Stem cell biology and tissue engineering also offer the potential to improve the outcomes of treatment for children with heart defects. Stem cells are a potential source of heart muscle cells and blood vessels which clinicians can use to rebuild or replace damaged heart tissue and thereby obviate the need for heart transplantation. In addition, researchers could program stem cells to produce artificial valves, blood vessels, and tissue for patches, thereby avoiding complications currently associated with the use of cardiac prosthetic materials. Establishing a clinical trials network to implement multicenter, randomized studies for rapidly assessing new therapies will accelerate the translation of research advances into clinical care. Research on clinical outcomes also is critical to implementation and development of standards of care for pediatric cardiology. Because children potentially have a long life ahead, longitudinal studies and patient registries are important for, and integral to, defining the risk of specific heart defects, appropriate surgical management, and late postoperative complications. Clinicians need to develop surrogate markers to predict optimal outcomes and identify "best practices" for various diagnoses of heart disease and across heart research centers.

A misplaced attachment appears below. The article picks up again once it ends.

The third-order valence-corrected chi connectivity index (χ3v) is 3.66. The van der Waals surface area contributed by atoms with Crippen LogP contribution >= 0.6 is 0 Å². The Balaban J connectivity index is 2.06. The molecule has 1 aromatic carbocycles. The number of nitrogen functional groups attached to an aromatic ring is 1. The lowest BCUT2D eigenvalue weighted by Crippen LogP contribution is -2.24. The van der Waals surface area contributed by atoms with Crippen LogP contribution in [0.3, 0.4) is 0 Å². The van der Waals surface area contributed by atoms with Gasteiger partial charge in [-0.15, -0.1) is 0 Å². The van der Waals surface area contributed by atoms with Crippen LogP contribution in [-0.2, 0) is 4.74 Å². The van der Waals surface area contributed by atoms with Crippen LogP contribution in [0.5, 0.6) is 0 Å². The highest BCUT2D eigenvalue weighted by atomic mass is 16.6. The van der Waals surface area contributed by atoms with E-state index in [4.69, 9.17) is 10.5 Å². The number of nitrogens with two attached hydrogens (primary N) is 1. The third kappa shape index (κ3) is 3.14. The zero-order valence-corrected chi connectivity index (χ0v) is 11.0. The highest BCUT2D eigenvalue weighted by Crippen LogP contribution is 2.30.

Atherosclerotic heart disease in adults begins early in life. The Task Force recommends studies that define the origins of atherosclerotic vascular disease during fetal life and childhood. Development of effective therapeutic and preventive regimens depends on research strategies to identify children at high risk for future cardiovascular disease.